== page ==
For me the blank page represents the relationship that I have with my readers when they first meet me. Whether that is through my fiction or through my blog when you first read what I say we begin a conversation and a relationship. I must share with you the gift that God has given me to express myself through the written word. One day in the future I know that this will be a business where I'll receive from my readers cash for what I have written. But these exchanges are meant to be something precious, even something holy. Because by giving you a book or a blog that you might learn something from that comes from the inkwell of my soul, I hope to have given you things that might make your life better. When that is given back to me in your time reading what I've written or paying for what I've written it is a donation to the welfare of my family. To explain the concept better, I'd rather use a full post to describe the culture I hope to build for when I am paid for my work.
I believe like Howard Taylor (author of Schlock Mercenary webcomic. Read it, for it is made of awesome.), that an artist should get paid for their work. Is this art? Sure it is, but my payment right now isn't a financial one. I'm paid through the development of my writing skills, the comments you leave on my pages, and the opportunities to share what I've learned with others. Just like any other job when you are training you don't get paid much, but what you learn when you aren't getting paid magnifies what you will be worth when you do get paid.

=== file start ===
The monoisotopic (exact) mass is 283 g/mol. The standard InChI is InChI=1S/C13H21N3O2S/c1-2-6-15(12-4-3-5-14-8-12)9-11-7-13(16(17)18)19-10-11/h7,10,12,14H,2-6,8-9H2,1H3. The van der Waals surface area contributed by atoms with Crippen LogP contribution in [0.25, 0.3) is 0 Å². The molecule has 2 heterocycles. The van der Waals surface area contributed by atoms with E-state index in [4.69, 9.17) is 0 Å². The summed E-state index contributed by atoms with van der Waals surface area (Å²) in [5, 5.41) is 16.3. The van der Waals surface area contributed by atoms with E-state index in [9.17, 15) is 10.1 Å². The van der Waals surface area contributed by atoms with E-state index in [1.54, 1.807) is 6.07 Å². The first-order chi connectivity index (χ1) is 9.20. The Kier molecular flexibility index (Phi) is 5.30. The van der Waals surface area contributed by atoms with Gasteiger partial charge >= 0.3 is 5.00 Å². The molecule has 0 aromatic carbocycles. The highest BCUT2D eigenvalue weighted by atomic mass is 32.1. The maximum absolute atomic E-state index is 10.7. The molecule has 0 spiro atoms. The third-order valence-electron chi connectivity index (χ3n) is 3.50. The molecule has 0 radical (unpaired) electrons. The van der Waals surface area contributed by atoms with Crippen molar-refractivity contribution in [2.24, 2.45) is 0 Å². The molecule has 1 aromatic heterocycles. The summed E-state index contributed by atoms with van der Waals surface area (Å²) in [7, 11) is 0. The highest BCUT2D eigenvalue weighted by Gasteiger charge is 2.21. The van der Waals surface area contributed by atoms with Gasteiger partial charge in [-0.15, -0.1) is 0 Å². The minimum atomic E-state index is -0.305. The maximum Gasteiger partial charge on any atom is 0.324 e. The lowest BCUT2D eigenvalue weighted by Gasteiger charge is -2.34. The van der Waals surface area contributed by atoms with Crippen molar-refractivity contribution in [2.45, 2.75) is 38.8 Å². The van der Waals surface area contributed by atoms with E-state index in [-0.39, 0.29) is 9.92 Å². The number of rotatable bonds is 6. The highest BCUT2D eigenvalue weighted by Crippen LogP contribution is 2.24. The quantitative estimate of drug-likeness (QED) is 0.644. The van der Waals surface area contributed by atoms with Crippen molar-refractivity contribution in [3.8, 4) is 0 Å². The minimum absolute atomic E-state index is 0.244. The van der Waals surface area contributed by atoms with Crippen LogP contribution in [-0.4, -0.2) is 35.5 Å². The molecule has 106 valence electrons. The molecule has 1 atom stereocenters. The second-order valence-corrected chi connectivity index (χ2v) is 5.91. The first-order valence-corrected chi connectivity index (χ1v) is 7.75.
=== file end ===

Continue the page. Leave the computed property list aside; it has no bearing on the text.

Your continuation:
Which is part of why I give away books here. Its part of the time, sacrifice, and love trilogy necessary for me to create good art. Which is why I share with you you of our books of the month. Tankborn by Karen Sandler and Dhalgren by Samuel Delany. Both of these are excellent books and I'm giving them away this month to a lucky follower of the blog. Cause I know that not everyone can follow my blog there are two ways to get entries. One is to actually follow the blog this will get your name put into my hat three times, and the other is to leave a comment on the blog. For each comment I receive on my blog during the month of February I'll put your name into the hat once. I enjoy doing this because it gets me reading different books, supporting authors I love, and it allows me an opportunity to give back to you, my audience.
Next time our discussion will be on my weekly mashup and recap of #ROW80 goals. And I promise that on Friday or Saturday morning we will have a post on the Hypocrisy of Religion. It is always a juggle here at the Garrett home for time to make this work and also get everything else important in life done. This is Jayrod Garrett, the First OG, with one question for you:
What do you need to create your art?